There will be plenty of old fashion hard nose rubbing and grinding when the NASCAR Sprint Cup Series returns to the beautiful Northern California wine country for 24th consecutive year with the Toyota/Save Mart 350 this weekend, June 22-24 at Sonoma Raceway.
When the Cup race first came to Sonoma you could count the potential winners on one hand, but the drivers and have adapted their skills and equipment to the twisting 10-turn, 1.99-mile road course, which along with Watkins Glen is one of just two road course events on the 36-race Sprint Cup schedule. Case in point, there have been seven different winners in the last seven races at Sonoma.
Looking to become the eighth is Manteca native Scott Speed, driver of the Leavine Family Racing's No. 95 Ford Fusion.
The race was not originally on the selective race schedule for the team, but Speed quickly convinced the team of the benefits of racing in Sonoma.
"The Sonoma Raceway is my home track," Speed said, who now resides with his wife Amanda and one year old daughter Juliet in. Mt. Holly, N.C., the heart of stock car country.
"I have raced just about everything there. When we finally settled on our part-time schedule, I circled this race because I felt like it was where we would get our strongest finish."
Speed’s resume made a very persuasive case in favor of adding the two road courses. He raced in just about anything and everything that has four wheels at Sonoma including Karts, Formula Russell, Barber formula Dodge and Star Mazda. He also won the Red Bull Driver Search there, which earned him a ride in British Formula Three and eventually led him to the pinnacle of road racing — driving in Formula One during 2006 and 2007.
"I raced my first open-wheel race at Sonoma," Speed said. "We need special cars (in Sprint Cup) on the road course too, but more things are in the driver's control. We have much better odds on the road courses.”
A road course car requires a completely different car from the ones used on ovals because the car must be adept in making both left and right turns. It also has a different braking system, amongst other equipment and technology designed specifically for road courses.
"You just don't take a regular car to a road course," explained Scott’s crew chief Wally Rogers. “It takes a special car, and when it comes to road courses, Scott is a special driver. That makes all the work worthwhile. We've all been looking forward to this weekend for a long time."
The Leavine team has had limited success so far in 2012, scoring only 12 points in five starts.
“Things just keep breaking on the car. We have really been unlucky because its not stuff you could have really done any different,” explained Speed. “We qualified 25th and we were running well in our last start at Dover and then we got caught up in an accident.”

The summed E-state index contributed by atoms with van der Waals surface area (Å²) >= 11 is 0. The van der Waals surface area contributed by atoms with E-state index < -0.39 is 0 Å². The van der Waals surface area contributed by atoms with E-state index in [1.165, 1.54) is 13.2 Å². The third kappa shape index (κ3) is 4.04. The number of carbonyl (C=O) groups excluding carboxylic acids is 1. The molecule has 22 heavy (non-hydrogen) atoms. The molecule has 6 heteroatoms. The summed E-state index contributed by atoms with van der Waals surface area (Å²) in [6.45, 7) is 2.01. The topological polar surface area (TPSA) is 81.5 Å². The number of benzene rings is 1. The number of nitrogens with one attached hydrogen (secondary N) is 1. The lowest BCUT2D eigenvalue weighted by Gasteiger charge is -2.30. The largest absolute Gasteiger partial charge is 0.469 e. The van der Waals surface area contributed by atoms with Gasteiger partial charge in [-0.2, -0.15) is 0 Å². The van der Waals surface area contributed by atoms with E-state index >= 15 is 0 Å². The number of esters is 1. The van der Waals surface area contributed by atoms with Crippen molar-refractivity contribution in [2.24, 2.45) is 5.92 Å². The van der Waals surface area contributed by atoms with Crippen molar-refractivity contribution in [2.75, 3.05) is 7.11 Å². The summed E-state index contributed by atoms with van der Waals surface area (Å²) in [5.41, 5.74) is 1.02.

Speed hopes to turn things around this weekend at Sonoma where he has two previous starts in the NASCAR Sprint Cup Series, with a career-best 18th-place finish in 2010 while racing for Red Bull Racing.
"A top 15 would be great finish for us. I think we have the equipment to do it here. Our goal is to qualify well, stay out of trouble and finish a race for a change,” he said before adding, “And it also helps to have a home track advantage."
It will also be a big weekend for Escalon’s Eric Holmes, driver of the Bill McAnally Racing No. 20 NAPA Auto Parts Toyota Camry in Saturday’s NASCAR K&N West Series Championship Pick-n-Pull/Racing to Stop Hunger “200” at Sonoma Raceway. Although Holmes has recorded five top-five finishes in recent trips to Sonoma, a victory in the wine country has eluded the three-time West Series champion.
“Sonoma Raceway is still my biggest race each year,” said Holmes. “I love this track. Many of our friends and family come out to watch this race with this being like a home track to us. This race has always been No.1 on my list to win and each year I have come close but have yet to win. This year we are pulling out all the stops.”
Sonoma is an especially tough race since it always brings out a huge field of entries including many one off drivers who are not concerned with scoring points for the season championship, just winning.
“It’s hard to pass a good car with a good driver at this track’” said Holmes “I plan on running up front and will be focused on bringing bring home the win.”
Holmes is currently fifth in the 2012 NASCAR K&N West Series Championship chase trailing Dylan Kwasniewski of Las Vegas by 47 points with eight races left of the season.
Tony LaRussa, a four time Manager of the Year with 2,278 career victories as a manager, has been named Grand Marshal of the Toyota/Save Mart 350 NASCAR Sprint Cup Series weekend.
LaRussa, who still calls the Bay Area home, posted three World Series victories during his 33-year managerial career, including one with the Oakland Athletics (1989) and two with the St. Louis Cardinals, most recently in 2011. LaRussa will be honored on Friday, June 22 at the Children's Champions Grand Marshal's Banquet and take part in pre-race activities on Sunday, giving the official command of "Gentlemen, Start Your Engines."
Call 800-870-RACE (7223) or visit www.racesonoma.com/nascar for special ticket deals and more information on this weekend’s events. Sunday’s Toyota/Save Mart 350 can be seen live on TNT beginning at 11 a.m.
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